Knee-jerk Reaction
News Note

By Darren Buford

Originally published in Massage Bodywork magazine, December/January 2001.
Copyright 2003. Associated Bodywork and Massage Professionals. All rights reserved.

A study published in the Journal of Clinical Epidemiology reported overweight persons have a six-times higher chance of developing arthritis in their knees than those with a normal body mass index (BMI), and the clinically obese are eight times more likely to develop arthritis. Researchers from the University of Ulm in Germany found the connection between obesity and osteoarthritis to be the result of the strain of excessive body weight upon the knees through mechanical actions rather than a metabolic link. Researchers studied 809 patients under the age of 75 who had undergone either knee or hip replacement due to osteoarthritis.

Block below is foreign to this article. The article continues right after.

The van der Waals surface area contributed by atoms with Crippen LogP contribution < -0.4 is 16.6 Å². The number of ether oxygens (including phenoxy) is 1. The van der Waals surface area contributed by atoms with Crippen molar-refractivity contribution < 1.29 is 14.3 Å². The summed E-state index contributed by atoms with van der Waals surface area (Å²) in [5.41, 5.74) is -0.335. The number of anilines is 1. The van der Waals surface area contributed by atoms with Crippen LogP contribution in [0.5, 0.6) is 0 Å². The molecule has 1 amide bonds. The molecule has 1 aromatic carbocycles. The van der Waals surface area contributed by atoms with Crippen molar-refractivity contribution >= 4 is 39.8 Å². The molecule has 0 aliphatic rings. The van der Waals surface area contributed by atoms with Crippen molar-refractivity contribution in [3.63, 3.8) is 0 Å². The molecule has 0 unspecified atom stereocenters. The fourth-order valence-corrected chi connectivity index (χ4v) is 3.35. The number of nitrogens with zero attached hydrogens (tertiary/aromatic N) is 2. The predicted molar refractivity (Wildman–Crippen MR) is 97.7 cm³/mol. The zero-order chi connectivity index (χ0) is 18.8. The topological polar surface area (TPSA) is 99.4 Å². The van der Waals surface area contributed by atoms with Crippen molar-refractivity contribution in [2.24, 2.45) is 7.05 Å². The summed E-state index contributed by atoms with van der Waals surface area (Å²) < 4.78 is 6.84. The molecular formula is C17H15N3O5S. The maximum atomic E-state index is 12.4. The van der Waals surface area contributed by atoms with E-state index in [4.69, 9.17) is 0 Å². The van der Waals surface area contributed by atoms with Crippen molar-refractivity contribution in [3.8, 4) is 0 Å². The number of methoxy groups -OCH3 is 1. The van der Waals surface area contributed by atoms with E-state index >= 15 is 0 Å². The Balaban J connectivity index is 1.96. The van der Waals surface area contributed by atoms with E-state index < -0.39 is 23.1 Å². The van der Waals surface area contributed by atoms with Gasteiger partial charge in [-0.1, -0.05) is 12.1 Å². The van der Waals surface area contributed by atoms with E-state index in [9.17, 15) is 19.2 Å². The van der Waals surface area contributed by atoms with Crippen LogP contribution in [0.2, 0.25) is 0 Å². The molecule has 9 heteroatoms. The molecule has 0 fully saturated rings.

High-intensity exercise in which the knees are directly affected also may lead to the development of osteoarthritis, as well as damage to knee cartilage. The study, conducted by Pennsylvania State University, raises questions about heavy-load athletic training but does not discourage any particular activities, as the research was not exercise specific.

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